Let’s Fill Our Holidays with the Gift of Charity
I have been struggling lately with the commotion of Christmas consumerism. It had been a lean year with car troubles and unexpected life challenges that has left me in the less than “Gift giving” mood. I was in church today and there were two things that stuck out to me. One was a fun surprise, and the other was a very touching story.
My husband has been away for work and the last few weekends I have decided to sit near and an elderly couple in the back of the pews. Last Sunday I forgot to brush my teeth and asked the elderly man if he had any gum. (I assumed he did since he was chewing a piece.) The man, unfortunately, had just run out. I thanked him and then tracked down a piece of gum through unorthodox means (I texted a 15-year-old girl I know from the Young Women Class I teach, then proceeded to nonchalantly cross the large sacrament room to obtain the piece of gum).
Today I again sat with the elderly couple. I thought nothing of last weeks conversation, but I fell into a nice surprise. I felt a warm touch on my arm. It was the man. He then leaned into me and slipped this into my hand and said, real low, “meeee tooo.”
I sat chewing my gum, half-sang a Christmas song that I didn’t know all the words too, and listened to a few talks.
There was a talk specific talk that struck my heart today. A woman from our congregation was talking about the spirit of Christmas and the gift of charity towards our fellow men. She noted that she would wave every day to her neighbor and he would never wave back. She concluded that her neighbor was just a grouchy old man like the neighborhood gossip suggested. One day, the elderly gentlemen walked outside. He lost his balance, slipped, and fell. She rushed to help him. She then found out that the guy was legally blind.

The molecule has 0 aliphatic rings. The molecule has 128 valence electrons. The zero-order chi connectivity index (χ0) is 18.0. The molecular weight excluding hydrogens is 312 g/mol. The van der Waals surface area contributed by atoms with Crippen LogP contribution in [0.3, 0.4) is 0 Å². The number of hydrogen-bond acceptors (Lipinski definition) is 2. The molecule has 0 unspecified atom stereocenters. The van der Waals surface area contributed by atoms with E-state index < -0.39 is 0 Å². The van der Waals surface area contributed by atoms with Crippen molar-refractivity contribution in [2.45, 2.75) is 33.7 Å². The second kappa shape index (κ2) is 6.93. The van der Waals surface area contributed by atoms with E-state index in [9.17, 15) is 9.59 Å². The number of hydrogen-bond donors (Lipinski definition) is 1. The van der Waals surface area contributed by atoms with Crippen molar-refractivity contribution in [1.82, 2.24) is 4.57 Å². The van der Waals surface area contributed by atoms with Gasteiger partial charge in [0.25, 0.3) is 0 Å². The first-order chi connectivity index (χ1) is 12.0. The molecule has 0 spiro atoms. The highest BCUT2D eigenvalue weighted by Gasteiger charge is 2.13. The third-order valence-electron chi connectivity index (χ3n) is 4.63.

After she helped him he told her,
“I know I shouldn’t go outside in my condition but I get so lonely that sometimes I just want to feel the sun on my face.”
They two became friends and the 5 months later the man passed away from the natural progression of old age.
She then let us know that if she hadn’t judged the man, she would have had an additional 3 months with him.
That got me thinking. I have been so worried that I will not be able to give everyone gifts. This year, however, I want to extend the greatest gift of all, my love for one another. I may not be rich, but I am full of love. I love my family and I love my friends. I can listen to their stories and share my time and “gum” with them.
What I wish for all of you to take away from this story is that you can change the way you give and receive gifts. Often the smallest gesture or just time spent can mean the world to those around you. Build your love for those around you by remembering the gift of charity and goodwill. Strive to live each day to the fullest. If you fall, get back up and simply try again.